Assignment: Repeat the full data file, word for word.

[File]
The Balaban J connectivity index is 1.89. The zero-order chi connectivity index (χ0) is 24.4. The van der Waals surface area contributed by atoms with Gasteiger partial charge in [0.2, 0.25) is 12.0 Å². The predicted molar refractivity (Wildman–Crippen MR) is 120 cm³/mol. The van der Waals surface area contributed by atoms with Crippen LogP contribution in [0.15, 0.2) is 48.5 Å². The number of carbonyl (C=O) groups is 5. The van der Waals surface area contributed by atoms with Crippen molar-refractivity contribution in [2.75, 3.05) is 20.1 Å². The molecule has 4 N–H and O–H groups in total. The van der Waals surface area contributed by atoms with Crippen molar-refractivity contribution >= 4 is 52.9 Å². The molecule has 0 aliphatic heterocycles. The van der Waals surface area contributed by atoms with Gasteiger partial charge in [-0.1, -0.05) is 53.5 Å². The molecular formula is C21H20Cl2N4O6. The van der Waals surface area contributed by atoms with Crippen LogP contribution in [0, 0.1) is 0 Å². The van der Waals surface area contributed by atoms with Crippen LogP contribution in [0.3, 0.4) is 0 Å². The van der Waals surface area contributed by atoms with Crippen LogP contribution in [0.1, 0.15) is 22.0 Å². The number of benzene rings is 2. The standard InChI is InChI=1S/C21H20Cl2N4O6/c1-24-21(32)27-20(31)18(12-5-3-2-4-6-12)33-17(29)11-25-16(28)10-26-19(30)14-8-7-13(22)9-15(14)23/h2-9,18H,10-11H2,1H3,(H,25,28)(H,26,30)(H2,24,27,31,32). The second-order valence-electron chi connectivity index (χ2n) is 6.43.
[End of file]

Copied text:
The Balaban J connectivity index is 1.89. The zero-order chi connectivity index (χ0) is 24.4. The van der Waals surface area contributed by atoms with Gasteiger partial charge in [0.2, 0.25) is 12.0 Å². The predicted molar refractivity (Wildman–Crippen MR) is 120 cm³/mol. The van der Waals surface area contributed by atoms with Crippen LogP contribution in [0.15, 0.2) is 48.5 Å². The number of carbonyl (C=O) groups is 5. The van der Waals surface area contributed by atoms with Crippen molar-refractivity contribution in [2.75, 3.05) is 20.1 Å². The molecule has 4 N–H and O–H groups in total. The van der Waals surface area contributed by atoms with Crippen molar-refractivity contribution >= 4 is 52.9 Å². The molecule has 0 aliphatic heterocycles. The van der Waals surface area contributed by atoms with Gasteiger partial charge in [-0.1, -0.05) is 53.5 Å². The molecular formula is C21H20Cl2N4O6. The van der Waals surface area contributed by atoms with Crippen LogP contribution in [0, 0.1) is 0 Å². The van der Waals surface area contributed by atoms with Crippen LogP contribution in [0.3, 0.4) is 0 Å². The van der Waals surface area contributed by atoms with Crippen LogP contribution in [0.1, 0.15) is 22.0 Å². The number of benzene rings is 2. The standard InChI is InChI=1S/C21H20Cl2N4O6/c1-24-21(32)27-20(31)18(12-5-3-2-4-6-12)33-17(29)11-25-16(28)10-26-19(30)14-8-7-13(22)9-15(14)23/h2-9,18H,10-11H2,1H3,(H,25,28)(H,26,30)(H2,24,27,31,32). The second-order valence-electron chi connectivity index (χ2n) is 6.43.